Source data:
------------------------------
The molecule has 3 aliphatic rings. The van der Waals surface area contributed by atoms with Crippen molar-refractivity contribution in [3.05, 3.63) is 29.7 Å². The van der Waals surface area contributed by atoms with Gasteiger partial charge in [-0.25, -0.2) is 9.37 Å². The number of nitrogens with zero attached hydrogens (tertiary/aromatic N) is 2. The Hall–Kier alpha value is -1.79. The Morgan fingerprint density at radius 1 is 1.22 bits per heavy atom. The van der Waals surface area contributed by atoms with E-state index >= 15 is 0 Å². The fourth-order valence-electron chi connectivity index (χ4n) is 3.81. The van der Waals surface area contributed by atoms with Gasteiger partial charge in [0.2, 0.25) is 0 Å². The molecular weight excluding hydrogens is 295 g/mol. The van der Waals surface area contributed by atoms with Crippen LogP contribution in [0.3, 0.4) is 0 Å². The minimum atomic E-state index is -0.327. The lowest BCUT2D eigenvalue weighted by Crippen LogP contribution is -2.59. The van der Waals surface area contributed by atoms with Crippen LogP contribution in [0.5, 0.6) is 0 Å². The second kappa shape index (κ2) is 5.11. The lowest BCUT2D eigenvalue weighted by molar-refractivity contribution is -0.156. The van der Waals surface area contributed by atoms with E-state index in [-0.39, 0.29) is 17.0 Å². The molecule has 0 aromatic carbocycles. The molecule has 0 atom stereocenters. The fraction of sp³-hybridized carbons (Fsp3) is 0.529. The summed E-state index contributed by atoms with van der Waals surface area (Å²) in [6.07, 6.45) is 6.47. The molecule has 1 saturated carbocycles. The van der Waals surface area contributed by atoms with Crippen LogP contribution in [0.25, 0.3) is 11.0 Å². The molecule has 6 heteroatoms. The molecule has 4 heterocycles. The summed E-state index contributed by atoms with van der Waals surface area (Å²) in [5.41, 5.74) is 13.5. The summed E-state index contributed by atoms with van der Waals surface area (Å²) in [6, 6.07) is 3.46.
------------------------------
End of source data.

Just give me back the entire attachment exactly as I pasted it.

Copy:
The molecule has 3 aliphatic rings. The van der Waals surface area contributed by atoms with Crippen molar-refractivity contribution in [3.05, 3.63) is 29.7 Å². The van der Waals surface area contributed by atoms with Gasteiger partial charge in [-0.25, -0.2) is 9.37 Å². The number of nitrogens with zero attached hydrogens (tertiary/aromatic N) is 2. The Hall–Kier alpha value is -1.79. The Morgan fingerprint density at radius 1 is 1.22 bits per heavy atom. The van der Waals surface area contributed by atoms with E-state index >= 15 is 0 Å². The fourth-order valence-electron chi connectivity index (χ4n) is 3.81. The van der Waals surface area contributed by atoms with Gasteiger partial charge in [0.2, 0.25) is 0 Å². The molecular weight excluding hydrogens is 295 g/mol. The van der Waals surface area contributed by atoms with Crippen LogP contribution in [0.3, 0.4) is 0 Å². The minimum atomic E-state index is -0.327. The lowest BCUT2D eigenvalue weighted by Crippen LogP contribution is -2.59. The van der Waals surface area contributed by atoms with Crippen LogP contribution in [0.5, 0.6) is 0 Å². The second kappa shape index (κ2) is 5.11. The lowest BCUT2D eigenvalue weighted by molar-refractivity contribution is -0.156. The van der Waals surface area contributed by atoms with E-state index in [-0.39, 0.29) is 17.0 Å². The molecule has 0 aromatic carbocycles. The molecule has 0 atom stereocenters. The fraction of sp³-hybridized carbons (Fsp3) is 0.529. The summed E-state index contributed by atoms with van der Waals surface area (Å²) in [6.07, 6.45) is 6.47. The molecule has 1 saturated carbocycles. The van der Waals surface area contributed by atoms with Crippen LogP contribution in [0.25, 0.3) is 11.0 Å². The molecule has 6 heteroatoms. The molecule has 4 heterocycles. The summed E-state index contributed by atoms with van der Waals surface area (Å²) in [5.41, 5.74) is 13.5. The summed E-state index contributed by atoms with van der Waals surface area (Å²) in [6, 6.07) is 3.46.